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Liberals Stand Behind Clinton

Politics: Jackson, other convention speakers decry welfare reforms but call on fight for president's reelection.


CHICAGO — Touching on a fissure that divides their party, leading liberal Democrats--including the Rev. Jesse L. Jackson--expressed disdain Tuesday for President Clinton's compromise with Republicans on welfare reform but told delegates to the national convention that they must fight for Clinton's reelection.

Jackson, echoing recent comments from other liberals gathered here for Clinton's renomination, endorsed the president and spared him the kind of harsh criticism that would have roiled the celebration of party unity or embarrassed Clinton in a highly visible campaign forum.

"The last time we gathered in Chicago," the preacher, activist and two-time presidential candidate said in prepared remarks, "high winds ripped our tent apart. We could not bridge the gap. We lost to [Richard] Nixon by the margin of our despair.

"In 1968, the tension within our party was over warfare. In 1996, it's welfare," Jackson said. "Last week, over the objections of many Democratic Party leaders and the opposition of millions of Americans, Franklin Roosevelt's six-decade guarantee of support for women and children was abandoned. On this issue, many of us differ with the president."

However, Jackson said, while Clinton's reelection may seem unpalatable because of his concessions to reduce benefits to the poor, it is necessary to defend against worse evils from the Republican Congress.

"Sometimes," Jackson said, "you have to play good defense before you get back on offense. . . . President Clinton has been our first line of defense against the Newt Gingrich contract [with America]; America's right-wing assault on elderly, our students and our civil rights. . . . We must reelect the president and take back the Congress and stop the right-wing train in its track."

"In 1996, Bill Clinton is our best option. The cross is on his shoulders," he concluded.

Much of the convention's second day was given over to speakers representing the party's liberal wing. In addition to Jackson, they included former New York Gov. Mario M. Cuomo and abortion-rights activist Kate Michelman.

As these voices of a philosophy that Clinton has sought to subordinate were given the convention platform, White House officials announced new multibillion-dollar programs aimed at assuaging their concerns and their constituencies.

In the convention's two final days, party leaders will shift the focus to issues and speakers that underscore the president's top-priority effort to appeal to moderates and the middle class.

At a stop in Wyandotte, Mich., on his four-day train journey to Chicago, Clinton announced a $1.75-billion program to improve reading skills among schoolchildren. Later in the day, aides outlined a $3.4-billion program of assistance to cities to soften the blow of the welfare reform bill the president signed last week. They also previewed a $1.9-billion environmental initiative that Clinton will announce today to speed the cleanup of polluted industrial sites.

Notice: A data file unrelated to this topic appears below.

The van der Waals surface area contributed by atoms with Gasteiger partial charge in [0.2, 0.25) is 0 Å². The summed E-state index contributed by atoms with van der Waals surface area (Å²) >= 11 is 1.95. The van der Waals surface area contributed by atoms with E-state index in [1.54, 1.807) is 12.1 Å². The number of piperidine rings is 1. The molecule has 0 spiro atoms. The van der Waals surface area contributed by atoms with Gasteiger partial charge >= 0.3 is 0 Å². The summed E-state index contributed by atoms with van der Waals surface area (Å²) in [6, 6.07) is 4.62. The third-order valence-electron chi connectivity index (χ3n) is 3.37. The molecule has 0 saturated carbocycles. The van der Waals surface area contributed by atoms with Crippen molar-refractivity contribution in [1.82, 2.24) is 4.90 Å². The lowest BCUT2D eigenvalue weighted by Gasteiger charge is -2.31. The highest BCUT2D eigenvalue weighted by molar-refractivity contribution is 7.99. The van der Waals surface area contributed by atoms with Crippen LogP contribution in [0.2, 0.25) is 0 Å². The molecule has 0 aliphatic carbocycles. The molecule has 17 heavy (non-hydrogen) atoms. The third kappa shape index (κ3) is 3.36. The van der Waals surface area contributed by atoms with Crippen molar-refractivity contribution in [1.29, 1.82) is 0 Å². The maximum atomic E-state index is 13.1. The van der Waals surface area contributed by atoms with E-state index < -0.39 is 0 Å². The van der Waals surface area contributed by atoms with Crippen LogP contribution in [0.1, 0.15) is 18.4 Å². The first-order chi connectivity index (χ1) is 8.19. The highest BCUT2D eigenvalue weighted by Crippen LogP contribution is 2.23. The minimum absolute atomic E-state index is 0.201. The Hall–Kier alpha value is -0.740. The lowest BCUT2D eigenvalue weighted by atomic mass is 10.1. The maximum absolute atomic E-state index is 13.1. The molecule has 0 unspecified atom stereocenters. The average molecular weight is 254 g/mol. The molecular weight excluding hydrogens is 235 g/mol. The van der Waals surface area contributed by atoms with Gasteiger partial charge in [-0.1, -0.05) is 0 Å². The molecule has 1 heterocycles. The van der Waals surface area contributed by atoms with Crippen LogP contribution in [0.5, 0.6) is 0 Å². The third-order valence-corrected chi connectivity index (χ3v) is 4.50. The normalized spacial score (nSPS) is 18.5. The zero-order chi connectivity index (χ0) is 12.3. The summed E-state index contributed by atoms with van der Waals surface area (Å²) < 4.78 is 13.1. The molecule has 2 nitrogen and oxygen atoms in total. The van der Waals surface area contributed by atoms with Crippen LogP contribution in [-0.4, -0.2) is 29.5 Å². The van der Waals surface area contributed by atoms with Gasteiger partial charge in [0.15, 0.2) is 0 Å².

The convention's evening schedule was revised several times during the day Tuesday to assure that the overall message of Democratic moderation and devotion to mainstream values would dominate the prime-time hour carried live by the television networks.

Dodd Touts Diversity

The Democratic Party chairman, Sen. Christopher J. Dodd of Connecticut, said that Jackson and Cuomo were invited to speak to demonstrate that the party does not stifle dissent. He drew a distinction with Republicans, who he said stacked their convention to showcase only moderates and vetted every speech to assure that it toed the party line.

"No one's going to be telling either one of them [Jackson and Cuomo] what to say. . . . We're not afraid of having somebody stand at the podium and express a different view." He said he expected Jackson to criticize Clinton's decision to sign the Republicans' welfare reform plan.

The final televised hour was to feature addresses by Tipper Gore, First Lady Hillary Rodham Clinton and the keynote speaker, the young governor of conservative Indiana, Evan Bayh--who has been labeled a "Republicrat" by more liberal Democrats.

Bayh used his moment in the national spotlight to extol the president's efforts to preserve the values of the heartland.

"They are the values that President Clinton has worked to restore to meet the challenges of our time: opportunity for all Americans; responsibility from all Americans, and a sense of community among all Americans," the boyish Bayh said in prepared remarks. "But we must go beyond these historic gains because our progress has yet to touch all Americans. In quiet corners across our country, families still struggle to pay the mortgage, save for college, make ends meet."

He praised Clinton's signing of the welfare reform bill, saying it mirrored efforts that had been successful in Indiana in moving welfare recipients into jobs. "And, thanks to this president, we did it without orphanages or cutting health care or food."

Emphasis on Families

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